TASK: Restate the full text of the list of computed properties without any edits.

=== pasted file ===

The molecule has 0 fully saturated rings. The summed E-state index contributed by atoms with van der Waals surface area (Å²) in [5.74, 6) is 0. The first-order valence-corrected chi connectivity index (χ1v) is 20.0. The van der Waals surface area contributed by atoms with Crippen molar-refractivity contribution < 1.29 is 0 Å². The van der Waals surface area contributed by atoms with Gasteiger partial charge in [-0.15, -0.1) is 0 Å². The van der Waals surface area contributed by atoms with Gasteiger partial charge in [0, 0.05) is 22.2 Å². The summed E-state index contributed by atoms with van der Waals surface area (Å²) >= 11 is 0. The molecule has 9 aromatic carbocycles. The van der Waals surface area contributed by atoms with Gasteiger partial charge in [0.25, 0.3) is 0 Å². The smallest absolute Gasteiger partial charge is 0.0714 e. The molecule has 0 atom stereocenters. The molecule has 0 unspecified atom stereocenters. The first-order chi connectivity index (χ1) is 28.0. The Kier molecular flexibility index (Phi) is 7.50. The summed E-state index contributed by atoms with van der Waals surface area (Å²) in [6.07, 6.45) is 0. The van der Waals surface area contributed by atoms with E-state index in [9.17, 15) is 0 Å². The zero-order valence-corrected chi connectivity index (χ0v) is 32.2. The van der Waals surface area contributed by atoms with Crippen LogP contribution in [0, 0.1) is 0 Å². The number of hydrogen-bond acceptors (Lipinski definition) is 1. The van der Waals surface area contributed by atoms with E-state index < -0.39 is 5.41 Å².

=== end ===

The molecule has 0 fully saturated rings. The summed E-state index contributed by atoms with van der Waals surface area (Å²) in [5.74, 6) is 0. The first-order valence-corrected chi connectivity index (χ1v) is 20.0. The van der Waals surface area contributed by atoms with Crippen molar-refractivity contribution < 1.29 is 0 Å². The van der Waals surface area contributed by atoms with Gasteiger partial charge in [-0.15, -0.1) is 0 Å². The van der Waals surface area contributed by atoms with Gasteiger partial charge in [0, 0.05) is 22.2 Å². The summed E-state index contributed by atoms with van der Waals surface area (Å²) >= 11 is 0. The molecule has 9 aromatic carbocycles. The van der Waals surface area contributed by atoms with Gasteiger partial charge in [0.25, 0.3) is 0 Å². The smallest absolute Gasteiger partial charge is 0.0714 e. The molecule has 0 atom stereocenters. The molecule has 0 unspecified atom stereocenters. The first-order chi connectivity index (χ1) is 28.0. The Kier molecular flexibility index (Phi) is 7.50. The summed E-state index contributed by atoms with van der Waals surface area (Å²) in [6.07, 6.45) is 0. The van der Waals surface area contributed by atoms with E-state index in [9.17, 15) is 0 Å². The zero-order valence-corrected chi connectivity index (χ0v) is 32.2. The van der Waals surface area contributed by atoms with Crippen LogP contribution in [0, 0.1) is 0 Å². The number of hydrogen-bond acceptors (Lipinski definition) is 1. The van der Waals surface area contributed by atoms with E-state index < -0.39 is 5.41 Å².